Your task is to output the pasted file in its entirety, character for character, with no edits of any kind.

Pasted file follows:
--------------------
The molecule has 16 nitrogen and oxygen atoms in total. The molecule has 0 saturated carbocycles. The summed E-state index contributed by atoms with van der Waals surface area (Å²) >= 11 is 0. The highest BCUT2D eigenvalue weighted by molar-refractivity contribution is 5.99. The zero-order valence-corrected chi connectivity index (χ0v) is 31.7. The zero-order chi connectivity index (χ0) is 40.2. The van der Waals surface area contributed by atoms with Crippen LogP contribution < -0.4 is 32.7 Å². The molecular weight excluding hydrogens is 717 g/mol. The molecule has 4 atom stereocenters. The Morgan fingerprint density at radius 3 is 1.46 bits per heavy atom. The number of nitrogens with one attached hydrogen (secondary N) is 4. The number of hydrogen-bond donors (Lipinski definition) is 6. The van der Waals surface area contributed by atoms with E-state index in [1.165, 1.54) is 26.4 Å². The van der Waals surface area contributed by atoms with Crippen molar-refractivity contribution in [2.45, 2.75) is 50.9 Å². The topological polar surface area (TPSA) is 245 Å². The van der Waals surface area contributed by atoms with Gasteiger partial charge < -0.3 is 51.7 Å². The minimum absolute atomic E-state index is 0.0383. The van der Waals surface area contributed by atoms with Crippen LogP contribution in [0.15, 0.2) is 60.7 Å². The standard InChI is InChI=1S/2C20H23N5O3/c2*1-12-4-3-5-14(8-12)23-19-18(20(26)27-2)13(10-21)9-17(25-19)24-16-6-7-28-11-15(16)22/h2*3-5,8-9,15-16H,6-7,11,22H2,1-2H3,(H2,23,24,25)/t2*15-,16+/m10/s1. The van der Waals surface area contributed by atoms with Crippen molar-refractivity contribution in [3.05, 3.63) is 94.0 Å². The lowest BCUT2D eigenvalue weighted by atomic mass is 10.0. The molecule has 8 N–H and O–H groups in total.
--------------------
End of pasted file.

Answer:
The molecule has 16 nitrogen and oxygen atoms in total. The molecule has 0 saturated carbocycles. The summed E-state index contributed by atoms with van der Waals surface area (Å²) >= 11 is 0. The highest BCUT2D eigenvalue weighted by molar-refractivity contribution is 5.99. The zero-order valence-corrected chi connectivity index (χ0v) is 31.7. The zero-order chi connectivity index (χ0) is 40.2. The van der Waals surface area contributed by atoms with Crippen LogP contribution < -0.4 is 32.7 Å². The molecular weight excluding hydrogens is 717 g/mol. The molecule has 4 atom stereocenters. The Morgan fingerprint density at radius 3 is 1.46 bits per heavy atom. The number of nitrogens with one attached hydrogen (secondary N) is 4. The number of hydrogen-bond donors (Lipinski definition) is 6. The van der Waals surface area contributed by atoms with E-state index in [1.165, 1.54) is 26.4 Å². The van der Waals surface area contributed by atoms with Crippen molar-refractivity contribution in [2.45, 2.75) is 50.9 Å². The topological polar surface area (TPSA) is 245 Å². The van der Waals surface area contributed by atoms with Gasteiger partial charge < -0.3 is 51.7 Å². The minimum absolute atomic E-state index is 0.0383. The van der Waals surface area contributed by atoms with Crippen LogP contribution in [0.15, 0.2) is 60.7 Å². The standard InChI is InChI=1S/2C20H23N5O3/c2*1-12-4-3-5-14(8-12)23-19-18(20(26)27-2)13(10-21)9-17(25-19)24-16-6-7-28-11-15(16)22/h2*3-5,8-9,15-16H,6-7,11,22H2,1-2H3,(H2,23,24,25)/t2*15-,16+/m10/s1. The van der Waals surface area contributed by atoms with Crippen molar-refractivity contribution in [3.05, 3.63) is 94.0 Å². The lowest BCUT2D eigenvalue weighted by atomic mass is 10.0. The molecule has 8 N–H and O–H groups in total.